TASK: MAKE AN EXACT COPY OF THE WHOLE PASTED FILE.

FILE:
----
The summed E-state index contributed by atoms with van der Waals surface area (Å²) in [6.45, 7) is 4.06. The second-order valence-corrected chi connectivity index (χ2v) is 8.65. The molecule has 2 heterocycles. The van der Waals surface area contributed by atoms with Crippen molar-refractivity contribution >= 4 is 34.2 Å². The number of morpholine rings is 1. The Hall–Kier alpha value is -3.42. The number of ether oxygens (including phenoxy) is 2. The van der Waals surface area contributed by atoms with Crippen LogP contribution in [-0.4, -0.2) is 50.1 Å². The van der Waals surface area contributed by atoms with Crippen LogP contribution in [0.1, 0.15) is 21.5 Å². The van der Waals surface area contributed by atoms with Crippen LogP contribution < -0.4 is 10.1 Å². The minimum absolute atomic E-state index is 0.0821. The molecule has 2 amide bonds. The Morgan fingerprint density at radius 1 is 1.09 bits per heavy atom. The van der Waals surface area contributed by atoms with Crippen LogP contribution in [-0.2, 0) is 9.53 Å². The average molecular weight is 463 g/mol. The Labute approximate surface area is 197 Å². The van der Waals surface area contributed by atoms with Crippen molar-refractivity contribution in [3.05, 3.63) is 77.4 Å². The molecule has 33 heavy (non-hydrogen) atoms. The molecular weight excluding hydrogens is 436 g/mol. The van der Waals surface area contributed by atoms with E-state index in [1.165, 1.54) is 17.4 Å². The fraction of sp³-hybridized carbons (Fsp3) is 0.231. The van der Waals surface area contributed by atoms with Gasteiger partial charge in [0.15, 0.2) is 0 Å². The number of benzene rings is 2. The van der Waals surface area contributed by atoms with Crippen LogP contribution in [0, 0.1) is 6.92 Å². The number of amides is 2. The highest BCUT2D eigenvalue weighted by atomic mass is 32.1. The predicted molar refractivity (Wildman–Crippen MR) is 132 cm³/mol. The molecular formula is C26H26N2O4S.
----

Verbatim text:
The summed E-state index contributed by atoms with van der Waals surface area (Å²) in [6.45, 7) is 4.06. The second-order valence-corrected chi connectivity index (χ2v) is 8.65. The molecule has 2 heterocycles. The van der Waals surface area contributed by atoms with Crippen molar-refractivity contribution >= 4 is 34.2 Å². The number of morpholine rings is 1. The Hall–Kier alpha value is -3.42. The number of ether oxygens (including phenoxy) is 2. The van der Waals surface area contributed by atoms with Crippen LogP contribution in [-0.4, -0.2) is 50.1 Å². The van der Waals surface area contributed by atoms with Crippen LogP contribution in [0.1, 0.15) is 21.5 Å². The van der Waals surface area contributed by atoms with Crippen LogP contribution < -0.4 is 10.1 Å². The minimum absolute atomic E-state index is 0.0821. The molecule has 2 amide bonds. The Morgan fingerprint density at radius 1 is 1.09 bits per heavy atom. The van der Waals surface area contributed by atoms with Crippen LogP contribution in [-0.2, 0) is 9.53 Å². The average molecular weight is 463 g/mol. The Labute approximate surface area is 197 Å². The van der Waals surface area contributed by atoms with Crippen molar-refractivity contribution in [3.05, 3.63) is 77.4 Å². The molecule has 33 heavy (non-hydrogen) atoms. The molecular weight excluding hydrogens is 436 g/mol. The van der Waals surface area contributed by atoms with E-state index in [1.165, 1.54) is 17.4 Å². The fraction of sp³-hybridized carbons (Fsp3) is 0.231. The van der Waals surface area contributed by atoms with Gasteiger partial charge in [0.15, 0.2) is 0 Å². The number of benzene rings is 2. The van der Waals surface area contributed by atoms with Crippen LogP contribution in [0, 0.1) is 6.92 Å². The number of amides is 2. The highest BCUT2D eigenvalue weighted by atomic mass is 32.1. The predicted molar refractivity (Wildman–Crippen MR) is 132 cm³/mol. The molecular formula is C26H26N2O4S.